Nearly every region of the country has some version of the “If you don’t like the weather now, wait five minutes” line. I’ve heard it said in Pennsylvania, Ohio, West Virginia, and New York, and I’ve heard it said about New England, North Carolina, Florida, Oklahoma, Missouri, Texas, Colorado, and even California. Countless other locations undoubtedly say it. The only variation seems to be the amount of time–it ranges from a minute to a few minutes to five minutes to 20 minutes to a day.
The weather is dramatic and variable enough to make the statement equally accurate (and equally trite) in all areas, but one recent use of the statement surprised me. It was by one of the truckers on Ice Road Truckers, a History Channel reality show about truckers who drive over frozen roads, both over frozen bodies of water and roads paved with ice. (I watch the show for the same reason that I watch Deadliest Catch on the Discovery Channel–for the weather.)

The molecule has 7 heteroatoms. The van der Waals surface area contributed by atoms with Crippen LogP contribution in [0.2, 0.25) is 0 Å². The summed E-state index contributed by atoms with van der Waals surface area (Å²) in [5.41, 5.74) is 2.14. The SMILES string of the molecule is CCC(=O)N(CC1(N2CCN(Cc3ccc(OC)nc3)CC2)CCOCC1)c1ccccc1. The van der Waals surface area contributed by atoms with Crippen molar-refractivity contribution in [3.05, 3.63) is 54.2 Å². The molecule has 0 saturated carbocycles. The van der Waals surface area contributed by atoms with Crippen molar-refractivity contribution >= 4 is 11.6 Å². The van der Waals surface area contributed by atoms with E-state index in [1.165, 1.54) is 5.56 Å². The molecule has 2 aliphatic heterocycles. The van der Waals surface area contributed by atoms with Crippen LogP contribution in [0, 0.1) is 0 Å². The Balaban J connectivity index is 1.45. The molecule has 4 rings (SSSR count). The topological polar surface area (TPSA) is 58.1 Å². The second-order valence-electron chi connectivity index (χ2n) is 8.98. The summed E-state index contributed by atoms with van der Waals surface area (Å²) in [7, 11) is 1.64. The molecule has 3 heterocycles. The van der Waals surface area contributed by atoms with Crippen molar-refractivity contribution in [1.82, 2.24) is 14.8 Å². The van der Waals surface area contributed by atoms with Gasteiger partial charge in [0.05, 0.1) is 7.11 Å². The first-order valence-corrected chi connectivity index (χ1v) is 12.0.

Where I Hope It’s Not True
I suspect that the weather near the arctic (don’t forget to pronounce the first “c”) circle in the winter is fairly unchangeable——always cold. If it were to warm too suddently, then your road will melt, which might be a problem if you’re driving a 10-ton truck over an ocean. If the temperature were to drop too quickly, even if the temperature were below freezing to begin with, the ice will become much more likely to crack and break. Perhaps the other parts of the weather changes quickly, from dry to snow or from clear to cloudy, but the temperature part is fairly consistent.
But it’s proof that everyone–everywhere–thinks the statement If you don’t like the weather now, wait five minutes applies to him.